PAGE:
Some people are really well-suited to the study abroad experience.
I am absolutely not one of those people. But after five months of perpetual angustia, I think I’m finally okay with this. Granted, I’m peacing out in less than a week, and the light at the end of the tunnel is doing wonders for my mood. The terrifying prospect of final exams worth up to 65% of my grades, however, is not.
According to the dozens of study abroad blogs that I binge-read before embarking on this magical journey, the last post is a time for reflection. As a clearly well-grounded individual, however, I don’t need to look at my semester in retrospect very long to know that I could’ve done some things a little differently. Arguably better. If you’re reading this and you have not yet survived a semester abroad, you won’t have that luxury, so because I care about your health and well-being so much (you’re welcome), here are a few things you should know before you go to Spain thinking it’ll play out anything like Cheetah Girls 2:
- Everyone will tell you not to take a 9 a.m., but if it’s an interesting topic and you can get yourself to the metro by 7:30, it’s really not that bad.
- Carmencita Bar has brunch on the weekends with 1€ mimosas and also French toast.
- Quizlet is the best study app, don’t even bother with the other ones.
- Your host mother might be a Francoist. 😀 This is a fun little detail that you won’t find out until after you’re in way too deep. You’ll be sitting at home, eating dinner, pretending to understand Spain’s obsession with “tortilla española,” when your host mom will look up from the news and casually mention (rant?) that she believes life was better (and would be better today) under the fascist dictatorship of Francisco Franco, whose regime is responsible for the mass murder of an estimated 400,000 people. No biggie! The housing director will reassure you that the older generation tends to be more “conservadora” and that it’s really quite normal to glorify the incarceration of 367,000 to 500,000 Spanish Republican loyalists in concentration camps. So just prepare for that possibility! It’s not going to be on your host’s info sheet. They save it as a surprise for later.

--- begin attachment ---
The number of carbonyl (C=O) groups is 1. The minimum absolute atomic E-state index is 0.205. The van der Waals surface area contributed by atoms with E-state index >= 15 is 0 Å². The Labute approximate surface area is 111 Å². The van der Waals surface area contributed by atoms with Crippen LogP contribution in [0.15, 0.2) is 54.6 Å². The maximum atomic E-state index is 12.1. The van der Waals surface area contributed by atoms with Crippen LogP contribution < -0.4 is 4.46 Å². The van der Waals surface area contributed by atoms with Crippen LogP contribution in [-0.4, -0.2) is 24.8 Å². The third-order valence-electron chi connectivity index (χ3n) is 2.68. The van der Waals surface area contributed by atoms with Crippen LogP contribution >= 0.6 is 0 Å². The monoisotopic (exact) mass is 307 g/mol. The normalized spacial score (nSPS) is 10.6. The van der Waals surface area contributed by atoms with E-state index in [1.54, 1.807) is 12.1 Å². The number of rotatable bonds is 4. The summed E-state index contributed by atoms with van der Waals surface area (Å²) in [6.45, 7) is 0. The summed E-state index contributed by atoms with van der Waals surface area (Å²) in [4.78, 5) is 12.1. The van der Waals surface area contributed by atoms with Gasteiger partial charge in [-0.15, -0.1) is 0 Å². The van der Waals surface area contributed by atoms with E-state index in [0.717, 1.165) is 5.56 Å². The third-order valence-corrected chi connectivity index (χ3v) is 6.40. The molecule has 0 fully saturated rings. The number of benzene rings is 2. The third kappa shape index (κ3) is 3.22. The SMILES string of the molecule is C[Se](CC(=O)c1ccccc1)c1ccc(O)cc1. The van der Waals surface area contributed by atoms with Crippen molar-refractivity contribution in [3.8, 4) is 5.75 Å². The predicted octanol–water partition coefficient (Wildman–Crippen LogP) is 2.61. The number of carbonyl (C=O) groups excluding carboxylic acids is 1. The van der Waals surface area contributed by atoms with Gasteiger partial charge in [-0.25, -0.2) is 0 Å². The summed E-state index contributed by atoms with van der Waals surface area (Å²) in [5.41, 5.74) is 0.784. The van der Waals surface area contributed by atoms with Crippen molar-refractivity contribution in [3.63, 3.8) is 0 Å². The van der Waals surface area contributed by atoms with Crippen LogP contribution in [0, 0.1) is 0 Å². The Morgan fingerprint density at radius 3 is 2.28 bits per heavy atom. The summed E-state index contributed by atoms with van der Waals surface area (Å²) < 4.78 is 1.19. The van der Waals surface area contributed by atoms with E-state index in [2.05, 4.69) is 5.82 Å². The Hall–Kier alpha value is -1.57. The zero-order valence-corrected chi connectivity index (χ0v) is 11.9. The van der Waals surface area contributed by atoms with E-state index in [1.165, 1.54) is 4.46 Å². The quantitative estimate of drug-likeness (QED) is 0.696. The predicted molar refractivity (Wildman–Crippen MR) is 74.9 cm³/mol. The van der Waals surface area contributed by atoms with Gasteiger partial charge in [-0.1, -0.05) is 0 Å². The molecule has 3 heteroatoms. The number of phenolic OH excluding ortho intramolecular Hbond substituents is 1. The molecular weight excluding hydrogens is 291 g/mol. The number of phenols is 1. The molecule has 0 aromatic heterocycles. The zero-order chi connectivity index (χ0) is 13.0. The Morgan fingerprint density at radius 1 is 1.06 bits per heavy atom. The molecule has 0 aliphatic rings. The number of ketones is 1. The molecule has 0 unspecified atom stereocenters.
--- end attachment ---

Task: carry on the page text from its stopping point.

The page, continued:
- Pack enough American deodorant to get you through the semester. Spanish deodorant is garbage. It does nothing. If anything, it makes you sweatier because the liquid roll-on method just feels like you’re moisturizing your armpits.
- Oh, and you might not love Spain. Sometimes you might not even like it.
That last one’s the sinker. Junior Year Abroad is often lauded as the cornerstone experience of an undergrad career. The best half-year of your life. The opportunity of a lifetime. While I can’t possibly express how grateful I am that Vassar gives us the chance and means to do this program, study abroad has obviously not been my most perfect experience. If you’re planning on doing JYA, it might not be yours either.
And that is okay.
It’s no secret that learning a foreign language is the only reason I did JYA. If I were going to spend the semester being moody and antisocial in English, I might as well have done that at Vassar. Yes, Spanish is truly responsible for all that has befallen me these five months, so it better have been worth it. Am I fluent now? Absolutely not. Understanding a full lecture might lull me into a false sense of security, but all it takes is one stammering exchange with a cashier to deflate my ego. Am I significantly less terrible at it? Actually, yeah. I went into this thing with only two and half years of Spanish under my belt. I could barely say hi to my professors outside of class and now I’m having actual conversations with actual Spaniards. Admittedly, these conversations ain’t too deep, but still, it’s something.